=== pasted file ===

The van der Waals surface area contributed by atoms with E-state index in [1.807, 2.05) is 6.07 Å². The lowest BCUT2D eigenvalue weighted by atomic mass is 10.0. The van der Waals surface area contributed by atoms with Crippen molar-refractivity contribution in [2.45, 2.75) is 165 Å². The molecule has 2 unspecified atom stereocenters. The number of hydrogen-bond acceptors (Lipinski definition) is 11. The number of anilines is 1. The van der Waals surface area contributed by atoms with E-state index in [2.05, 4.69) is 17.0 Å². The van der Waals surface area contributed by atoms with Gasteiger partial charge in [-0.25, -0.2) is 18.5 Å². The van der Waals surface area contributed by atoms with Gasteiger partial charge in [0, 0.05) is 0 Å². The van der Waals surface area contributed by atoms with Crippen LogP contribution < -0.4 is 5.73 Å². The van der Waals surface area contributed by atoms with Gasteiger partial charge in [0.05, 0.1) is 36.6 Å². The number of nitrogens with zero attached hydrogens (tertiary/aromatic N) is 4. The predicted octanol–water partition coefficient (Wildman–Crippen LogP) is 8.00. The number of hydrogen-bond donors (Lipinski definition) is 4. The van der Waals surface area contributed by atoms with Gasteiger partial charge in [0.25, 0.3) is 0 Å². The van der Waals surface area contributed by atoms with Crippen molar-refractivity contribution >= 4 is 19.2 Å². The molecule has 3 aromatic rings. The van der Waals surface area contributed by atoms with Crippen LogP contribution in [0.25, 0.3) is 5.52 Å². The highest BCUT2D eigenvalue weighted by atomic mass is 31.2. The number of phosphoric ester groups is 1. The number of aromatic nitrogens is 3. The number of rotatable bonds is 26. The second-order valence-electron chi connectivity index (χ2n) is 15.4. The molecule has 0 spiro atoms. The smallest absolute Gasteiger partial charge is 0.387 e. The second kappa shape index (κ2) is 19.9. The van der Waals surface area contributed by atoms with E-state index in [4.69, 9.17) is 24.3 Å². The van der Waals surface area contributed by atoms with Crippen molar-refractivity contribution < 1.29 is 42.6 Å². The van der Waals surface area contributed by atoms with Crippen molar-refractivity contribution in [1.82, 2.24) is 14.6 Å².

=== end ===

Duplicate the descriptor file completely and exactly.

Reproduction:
The van der Waals surface area contributed by atoms with E-state index in [1.807, 2.05) is 6.07 Å². The lowest BCUT2D eigenvalue weighted by atomic mass is 10.0. The van der Waals surface area contributed by atoms with Crippen molar-refractivity contribution in [2.45, 2.75) is 165 Å². The molecule has 2 unspecified atom stereocenters. The number of hydrogen-bond acceptors (Lipinski definition) is 11. The number of anilines is 1. The van der Waals surface area contributed by atoms with E-state index in [2.05, 4.69) is 17.0 Å². The van der Waals surface area contributed by atoms with Gasteiger partial charge in [-0.25, -0.2) is 18.5 Å². The van der Waals surface area contributed by atoms with Gasteiger partial charge in [0, 0.05) is 0 Å². The van der Waals surface area contributed by atoms with Crippen LogP contribution < -0.4 is 5.73 Å². The van der Waals surface area contributed by atoms with Gasteiger partial charge in [0.05, 0.1) is 36.6 Å². The number of nitrogens with zero attached hydrogens (tertiary/aromatic N) is 4. The predicted octanol–water partition coefficient (Wildman–Crippen LogP) is 8.00. The number of hydrogen-bond donors (Lipinski definition) is 4. The van der Waals surface area contributed by atoms with Gasteiger partial charge in [0.25, 0.3) is 0 Å². The van der Waals surface area contributed by atoms with Crippen molar-refractivity contribution >= 4 is 19.2 Å². The molecule has 3 aromatic rings. The van der Waals surface area contributed by atoms with Crippen LogP contribution in [0.25, 0.3) is 5.52 Å². The highest BCUT2D eigenvalue weighted by atomic mass is 31.2. The number of phosphoric ester groups is 1. The number of aromatic nitrogens is 3. The number of rotatable bonds is 26. The second-order valence-electron chi connectivity index (χ2n) is 15.4. The molecule has 0 spiro atoms. The smallest absolute Gasteiger partial charge is 0.387 e. The second kappa shape index (κ2) is 19.9. The van der Waals surface area contributed by atoms with E-state index in [4.69, 9.17) is 24.3 Å². The van der Waals surface area contributed by atoms with Crippen molar-refractivity contribution < 1.29 is 42.6 Å². The van der Waals surface area contributed by atoms with Crippen molar-refractivity contribution in [1.82, 2.24) is 14.6 Å².